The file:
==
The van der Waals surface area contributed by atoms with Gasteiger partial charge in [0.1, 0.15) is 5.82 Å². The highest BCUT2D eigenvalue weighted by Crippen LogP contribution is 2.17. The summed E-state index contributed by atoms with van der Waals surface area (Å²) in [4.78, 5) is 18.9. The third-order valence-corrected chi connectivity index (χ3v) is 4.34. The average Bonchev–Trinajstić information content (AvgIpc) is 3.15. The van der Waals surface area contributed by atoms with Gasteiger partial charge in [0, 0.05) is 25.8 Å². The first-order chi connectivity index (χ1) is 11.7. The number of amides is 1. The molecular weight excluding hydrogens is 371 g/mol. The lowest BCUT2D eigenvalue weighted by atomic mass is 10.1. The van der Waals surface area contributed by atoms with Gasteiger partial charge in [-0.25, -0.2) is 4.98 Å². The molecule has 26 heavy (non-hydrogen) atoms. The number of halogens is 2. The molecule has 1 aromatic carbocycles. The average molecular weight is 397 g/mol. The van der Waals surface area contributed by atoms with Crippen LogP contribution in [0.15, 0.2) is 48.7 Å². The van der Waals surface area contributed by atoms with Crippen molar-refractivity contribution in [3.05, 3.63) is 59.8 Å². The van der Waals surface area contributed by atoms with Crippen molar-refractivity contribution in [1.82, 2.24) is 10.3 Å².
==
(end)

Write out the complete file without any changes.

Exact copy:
The van der Waals surface area contributed by atoms with Gasteiger partial charge in [0.1, 0.15) is 5.82 Å². The highest BCUT2D eigenvalue weighted by Crippen LogP contribution is 2.17. The summed E-state index contributed by atoms with van der Waals surface area (Å²) in [4.78, 5) is 18.9. The third-order valence-corrected chi connectivity index (χ3v) is 4.34. The average Bonchev–Trinajstić information content (AvgIpc) is 3.15. The van der Waals surface area contributed by atoms with Gasteiger partial charge in [0, 0.05) is 25.8 Å². The first-order chi connectivity index (χ1) is 11.7. The number of amides is 1. The molecular weight excluding hydrogens is 371 g/mol. The lowest BCUT2D eigenvalue weighted by atomic mass is 10.1. The van der Waals surface area contributed by atoms with Gasteiger partial charge in [-0.25, -0.2) is 4.98 Å². The molecule has 26 heavy (non-hydrogen) atoms. The number of halogens is 2. The molecule has 1 aromatic carbocycles. The average molecular weight is 397 g/mol. The van der Waals surface area contributed by atoms with Crippen LogP contribution in [0.15, 0.2) is 48.7 Å². The van der Waals surface area contributed by atoms with Crippen molar-refractivity contribution in [3.05, 3.63) is 59.8 Å². The van der Waals surface area contributed by atoms with Crippen molar-refractivity contribution in [1.82, 2.24) is 10.3 Å².